Chaim Bloom blames analytics for baseball’s ultimate suffering. While that’s a little shortsighted, Bloom makes a valid point in some aspects.
Analytics is a common buzz word used by front office experts and old school baseball minds alike, often to shift blame on the trends of the modern game that they don’t like. Red Sox chief baseball officer Chaim Bloom utilizes a unique blend of analytical thinking and the more simplistic eye test to run his team.
Yet, for some who lean too heavily into that analytical way of thinking, baseball becomes far too boring.
“My short answer is yes,” Bloom told 98.5 The Sports Hub. “And to expand on that a little bit, I think really what’s happening is – and you can blame it on analytics or blame it on anything – really it’s just happening because teams are trying to win, and they’re trying to do it the best possible way they can.”
Red Sox: Chaim Bloom thinks baseball has an entertainment problem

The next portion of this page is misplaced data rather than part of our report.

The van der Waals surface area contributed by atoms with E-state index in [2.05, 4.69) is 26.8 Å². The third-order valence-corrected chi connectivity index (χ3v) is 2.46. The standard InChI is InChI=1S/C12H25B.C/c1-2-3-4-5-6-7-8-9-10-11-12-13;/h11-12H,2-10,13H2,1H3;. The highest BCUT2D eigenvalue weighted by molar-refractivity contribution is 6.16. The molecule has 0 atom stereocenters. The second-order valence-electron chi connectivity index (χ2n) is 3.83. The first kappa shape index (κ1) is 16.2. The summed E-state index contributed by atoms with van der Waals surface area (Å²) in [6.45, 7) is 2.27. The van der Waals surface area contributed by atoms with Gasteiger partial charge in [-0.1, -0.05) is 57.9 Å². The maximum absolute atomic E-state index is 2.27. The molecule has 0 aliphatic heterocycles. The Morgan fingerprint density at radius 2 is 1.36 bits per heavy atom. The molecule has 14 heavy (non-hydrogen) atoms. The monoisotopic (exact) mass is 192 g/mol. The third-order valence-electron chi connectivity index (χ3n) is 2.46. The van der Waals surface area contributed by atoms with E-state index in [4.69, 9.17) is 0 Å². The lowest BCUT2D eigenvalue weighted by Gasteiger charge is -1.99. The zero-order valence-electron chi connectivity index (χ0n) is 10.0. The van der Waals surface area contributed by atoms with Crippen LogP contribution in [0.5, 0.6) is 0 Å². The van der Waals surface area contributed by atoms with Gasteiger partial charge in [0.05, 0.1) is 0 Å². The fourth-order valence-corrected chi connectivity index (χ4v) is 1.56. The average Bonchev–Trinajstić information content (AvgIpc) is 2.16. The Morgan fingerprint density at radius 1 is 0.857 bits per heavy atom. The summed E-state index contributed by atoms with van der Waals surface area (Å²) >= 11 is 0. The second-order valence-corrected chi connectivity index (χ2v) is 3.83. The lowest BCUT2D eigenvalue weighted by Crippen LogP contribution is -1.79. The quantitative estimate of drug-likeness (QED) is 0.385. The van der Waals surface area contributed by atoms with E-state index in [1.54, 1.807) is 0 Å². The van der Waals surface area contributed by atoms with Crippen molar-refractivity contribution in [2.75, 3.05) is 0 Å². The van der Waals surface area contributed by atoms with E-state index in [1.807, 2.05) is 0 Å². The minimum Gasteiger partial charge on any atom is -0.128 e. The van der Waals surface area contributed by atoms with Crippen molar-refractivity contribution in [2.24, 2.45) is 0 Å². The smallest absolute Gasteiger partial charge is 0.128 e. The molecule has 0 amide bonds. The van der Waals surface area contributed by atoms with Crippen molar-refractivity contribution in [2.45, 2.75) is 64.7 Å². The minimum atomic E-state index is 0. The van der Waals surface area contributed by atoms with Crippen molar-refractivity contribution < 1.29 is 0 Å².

Baseball games are prone to strikeouts and home runs. These days, there’s very little in between, especially when that analytical brand of thinking suggests it’s more practical for most players to swing for the fences, rather than slap a single the opposite way. This leads to more shifts, and a more predictable brand of game.
“They’re worried about winning, and not necessarily worried about aesthetics,” Bloom explained. “I think a lot of what’s happened is just 30 teams competing like crazy against each other trying to win has led to a game that, I think in some ways, has led to a game that is not as exciting, not as action packed as we would want it to be.”
Aesthetics or not, it can’t be denied that batting average and strikeout numbers are up across baseball, while six no-hitters so far this season hints at a flawed mentality from this generation of sluggers.